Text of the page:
The Arctic chill that has gripped the Upper Midwest and Rockies is spreading.

Other parts of the U.S. are expecting sharp drops in temperature in the coming days from a powerful weather system that hit Alaska with hurricane-force winds over the weekend. The system has dumped 2 feet or more of snow in some places.

A look at the system and its effects:

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SNOW, SNOW AND MORE SNOW

As much as 25 inches of snow blanketed parts of Michigan's Upper Peninsula, and more is expected before the storm ends Wednesday. Up to 18 inches fell in northern Wisconsin and parts of central Minnesota saw more than 16.

Upper Peninsula residents are a hardy bunch, accustomed to snowy conditions. Houghton County's roads were snow-covered and slippery Tuesday night, but sheriff's Sgt. Cort Rajala said most people were taking the weather in stride, driving cautiously or staying inside.

The National Weather Service said the snow would taper Wednesday except for some lake-effect snow, mainly in Michigan.

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SNOW DAY DREAMS DASHED

The early wintry weather in the Midwest this week gave Principal Lynn Grewing an opportunity to test a virtual classroom; she asked students of St. Cloud Cathedral high school in central Minnesota to work from home using laptops or iPads.

Grewing said her students' cherished snow days are now a thing of the past.

"This is what we will be doing every single snow day going forward," she said. "I'll be honest. There has been some grumbling."

Private schools such as Cathedral, as well as some public school districts nationwide, are starting to use the flexibility that technology provides to meet school mandates without needing makeup days when bad weather keeps students at home.

Cathedral senior Tommy Auger said doing classwork at home using his school-provided MacBook Air didn't feel very different to a day in class. Once they got over the initial disappointment of missing a snow day off, Auger said he and his classmates agreed they would rather skip a day of sledding than make up the missed school days in the summer.

"It's hard to think ahead, but it's definitely better," he said.

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THE COLD

The unseasonably low temperatures were spreading, with the cold air in the Rockies and Midwest spilling into the Pacific Northwest. The chill was expected to hit the Appalachians and mid-South by Wednesday morning and the East Coast by Thursday.

In Billings, Montana, where temperatures fell from the high 60s into the single digits on Tuesday, Patsy Kimmel said she was warned about the weather before arriving from Oklahoma to celebrate her 70th birthday with family.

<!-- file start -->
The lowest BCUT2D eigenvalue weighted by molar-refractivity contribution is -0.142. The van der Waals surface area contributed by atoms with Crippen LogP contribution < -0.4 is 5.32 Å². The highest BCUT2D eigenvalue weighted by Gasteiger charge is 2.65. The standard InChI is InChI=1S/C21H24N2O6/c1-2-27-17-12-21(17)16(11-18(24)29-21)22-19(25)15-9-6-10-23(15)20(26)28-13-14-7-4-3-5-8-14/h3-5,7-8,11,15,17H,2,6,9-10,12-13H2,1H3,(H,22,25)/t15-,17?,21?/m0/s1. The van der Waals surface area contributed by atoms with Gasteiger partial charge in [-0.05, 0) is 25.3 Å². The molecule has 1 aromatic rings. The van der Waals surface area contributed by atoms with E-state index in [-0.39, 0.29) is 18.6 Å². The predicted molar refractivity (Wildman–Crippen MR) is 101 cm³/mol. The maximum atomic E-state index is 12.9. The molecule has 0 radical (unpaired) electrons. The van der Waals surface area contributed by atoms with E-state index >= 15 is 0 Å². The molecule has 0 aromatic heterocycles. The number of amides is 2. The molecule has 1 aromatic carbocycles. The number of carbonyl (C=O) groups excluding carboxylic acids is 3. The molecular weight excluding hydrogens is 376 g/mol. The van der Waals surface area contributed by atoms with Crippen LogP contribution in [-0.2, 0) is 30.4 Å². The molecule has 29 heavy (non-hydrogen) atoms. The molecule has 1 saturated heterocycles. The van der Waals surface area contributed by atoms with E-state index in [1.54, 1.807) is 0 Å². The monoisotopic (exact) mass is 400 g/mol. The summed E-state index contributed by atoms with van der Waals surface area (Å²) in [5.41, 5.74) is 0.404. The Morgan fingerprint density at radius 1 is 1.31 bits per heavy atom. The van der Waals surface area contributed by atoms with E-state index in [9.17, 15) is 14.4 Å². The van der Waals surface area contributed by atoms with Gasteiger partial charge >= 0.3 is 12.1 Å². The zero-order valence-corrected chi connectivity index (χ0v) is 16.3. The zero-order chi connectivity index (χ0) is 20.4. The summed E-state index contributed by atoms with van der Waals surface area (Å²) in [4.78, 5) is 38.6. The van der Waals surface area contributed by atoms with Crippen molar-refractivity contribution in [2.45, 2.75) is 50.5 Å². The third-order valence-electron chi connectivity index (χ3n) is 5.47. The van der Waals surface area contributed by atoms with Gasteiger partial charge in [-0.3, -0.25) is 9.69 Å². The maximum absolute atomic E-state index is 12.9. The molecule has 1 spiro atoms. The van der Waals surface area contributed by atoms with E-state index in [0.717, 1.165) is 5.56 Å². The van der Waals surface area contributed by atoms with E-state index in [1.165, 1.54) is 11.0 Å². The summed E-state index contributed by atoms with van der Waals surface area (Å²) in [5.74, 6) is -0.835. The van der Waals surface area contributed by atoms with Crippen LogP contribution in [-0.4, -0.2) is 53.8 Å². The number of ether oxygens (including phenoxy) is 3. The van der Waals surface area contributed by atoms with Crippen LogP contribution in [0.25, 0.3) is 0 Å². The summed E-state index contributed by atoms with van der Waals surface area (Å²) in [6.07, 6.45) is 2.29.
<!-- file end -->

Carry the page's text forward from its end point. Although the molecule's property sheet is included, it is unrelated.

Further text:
"Yesterday I was wearing sandals and a short-sleeve shirt, and today I'm wearing a coat and scarf and turtleneck and sweatshirt and gloves," she said.

In the Texas Panhandle, temperatures plunged from 70 degrees into the teens overnight. Oklahoma City went from a high of 80 degrees Monday to a low of 30 Tuesday morning.

In the Dakotas, wind chills made it feel like 20 below in some places. That was good news for Action Mechanical Inc. of Rapid City, South Dakota, a heating and ventilation business that was doing booming trade.

"Bang! We get this arctic blast, and it just opens the floodgates," said John Hammond Jr., a department head. "We're behind right now as we're sitting here talking."

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DON'T BLAME THE POLAR VORTEX

Meteorologists are adamant the weather isn't because of the polar vortex, a giant upper air pattern that normally pens in cold air in the Arctic in the winter. Instead, they say it's pushed in by a different weather phenomenon more related to the remnants of a powerful typhoon.

"The polar vortex itself has not moved south. It's still in the Arctic where it always is," said National Weather Service spokeswoman Susan Buchanan.

Whatever the case, the cold is expected to linger. Some regions will go from record warm to record cold in just two days, with temperatures dropping 15 to 20 degrees below normal on the East Coast Friday and Saturday. Freezing temperatures will likely dip as far south as Atlanta on Friday, said Jeff Masters, meteorology director of the Weather Underground.

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Nord reported from Pierre, South Dakota.

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Associated Press writers contributing to this report include Kyle Potter in St. Paul, Minnesota; Seth Borenstein in Washington; Matt Brown in Billings, Montana; Kevin Burbach in Bismarck, North Dakota; David Runk in Detroit; and Gretchen Ehlke in Milwaukee.